A bit north of Santa Monica, off highway 405, you can also find a thriving Japanese (and Asian) neighborhood.


One of the most notable restaurant here is a ramen place called, Tsujita. When I first tried it one and a half years ago, it fundamentally shook my conception of ramen. Beware, however, that the restaurant only accepts cash (as of June 2017) and was showing the sanitary rating of "B" when we visited the shop this time, which is why we skipped ramen and went to a Taiwanese restaurant two doors down the street. But Tsujita definitely is worth a try. Hopefully they cleaned up their act after the "B" rating.   




You cannot talk about ethnic foods in LA without mentioning the K-town. We had dinner at Chunju Han-il Kwan. The dol-sot bibimbob (rice mixed with vegetables and meat in a stone pot) was just what you'd expect based on the regular East-coast experience, but in this restaurant, you can also get what you can't in New England: the spicy crab soup.

   
Getting the meat out of the blue crab is a challenge, but even if you're lazy (or trying not to gross out your date), the flavor is in the soup.

Din Tai Fung, the Taiwanese dumpling franchise just invading the West Coast, is also worth mentioning. Each little precious pocket of dough holding ground pork and its soup (called xiao-long-bao) is handmade in front of the lustful eyes of the patrons waiting for their numbers to be called outside the shop. The dough here is slightly more matted than that of your average xiao-long-bao. You can also experience the truffle pork xia-long-bao at $4 per a bite-sized dumpling. 



Los Angeles, California.

It's a foreign country for us residing anywhere outside it--a delicious dream that haunts you between the meal times and reminds you how to be an Asian-American in a proper way.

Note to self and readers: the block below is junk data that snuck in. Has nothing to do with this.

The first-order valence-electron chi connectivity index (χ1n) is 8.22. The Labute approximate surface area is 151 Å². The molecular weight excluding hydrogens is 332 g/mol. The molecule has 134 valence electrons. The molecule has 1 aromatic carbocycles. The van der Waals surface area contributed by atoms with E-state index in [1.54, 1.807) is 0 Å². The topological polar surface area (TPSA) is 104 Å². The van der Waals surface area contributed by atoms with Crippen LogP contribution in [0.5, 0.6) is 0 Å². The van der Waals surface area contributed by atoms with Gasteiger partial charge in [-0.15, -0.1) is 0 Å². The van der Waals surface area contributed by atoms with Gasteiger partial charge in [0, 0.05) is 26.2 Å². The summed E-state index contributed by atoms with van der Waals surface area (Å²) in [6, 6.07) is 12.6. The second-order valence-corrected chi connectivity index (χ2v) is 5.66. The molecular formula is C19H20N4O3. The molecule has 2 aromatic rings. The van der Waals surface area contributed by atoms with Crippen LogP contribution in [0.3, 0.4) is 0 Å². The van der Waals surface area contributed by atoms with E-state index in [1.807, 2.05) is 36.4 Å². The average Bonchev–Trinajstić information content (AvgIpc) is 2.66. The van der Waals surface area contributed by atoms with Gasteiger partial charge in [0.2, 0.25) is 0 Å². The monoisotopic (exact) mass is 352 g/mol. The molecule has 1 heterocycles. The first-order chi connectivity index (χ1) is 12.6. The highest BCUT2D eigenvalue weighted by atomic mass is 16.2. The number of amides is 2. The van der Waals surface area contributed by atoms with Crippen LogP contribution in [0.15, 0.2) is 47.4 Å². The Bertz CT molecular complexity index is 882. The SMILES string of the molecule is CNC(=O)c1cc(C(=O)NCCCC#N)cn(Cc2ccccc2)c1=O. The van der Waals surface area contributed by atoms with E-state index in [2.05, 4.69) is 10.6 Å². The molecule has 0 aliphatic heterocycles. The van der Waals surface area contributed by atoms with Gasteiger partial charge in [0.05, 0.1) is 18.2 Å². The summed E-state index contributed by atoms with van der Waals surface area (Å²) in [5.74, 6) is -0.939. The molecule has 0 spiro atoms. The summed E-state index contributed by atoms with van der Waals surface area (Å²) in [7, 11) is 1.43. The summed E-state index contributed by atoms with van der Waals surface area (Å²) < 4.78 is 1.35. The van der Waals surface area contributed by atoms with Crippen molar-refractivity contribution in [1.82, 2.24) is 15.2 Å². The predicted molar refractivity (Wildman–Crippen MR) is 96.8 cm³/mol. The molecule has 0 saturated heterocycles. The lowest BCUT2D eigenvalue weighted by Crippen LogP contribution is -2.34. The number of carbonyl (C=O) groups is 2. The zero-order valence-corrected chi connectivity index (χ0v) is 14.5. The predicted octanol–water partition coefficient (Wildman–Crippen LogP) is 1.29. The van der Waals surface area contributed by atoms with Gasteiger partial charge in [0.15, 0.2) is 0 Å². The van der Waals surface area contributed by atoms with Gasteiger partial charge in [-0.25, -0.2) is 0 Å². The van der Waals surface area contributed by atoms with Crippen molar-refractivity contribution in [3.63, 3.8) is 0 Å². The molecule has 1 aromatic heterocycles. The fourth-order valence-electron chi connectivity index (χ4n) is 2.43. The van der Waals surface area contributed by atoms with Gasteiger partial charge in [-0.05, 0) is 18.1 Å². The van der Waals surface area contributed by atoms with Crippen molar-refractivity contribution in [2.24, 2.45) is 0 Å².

Old notes: Quote from "Hamlet and his problems" by T.S. Eliot.

"The only way of expressing emotion in the form of art is by finding an “objective correlative”; in other words, a set of objects, a situation, a chain of events which shall be the formula of that particular emotion; such that when the external facts, which must terminate in sensory experience, are given, the emotion is immediately evoked. If you examine any of Shakespeare’s more successful tragedies, you will find this exact equivalence; you will find that the state of mind of Lady Macbeth walking in her sleep has been communicated to you by a skilful accumulation of imagined sensory impressions; the words of Macbeth on hearing of his wife’s death strike us as if, given the sequence of events, these words were automatically released by the last event in the series. The artistic “inevitability” lies in this complete adequacy of the external to the emotion; and this is precisely what is deficient in Hamlet. Hamlet (the man) is dominated by an emotion which is inexpressible, because it is in excess of the facts as they appear." 

"The intense feeling, ecstatic or terrible, without an object or exceeding its object, is something which every person of sensibility has known; it is doubtless a study to pathologists. It often occurs in adolescence: the ordinary person puts these feelings to sleep, or trims down his feeling to fit the business world; the artist keeps it alive by his ability to intensify the world to his emotions."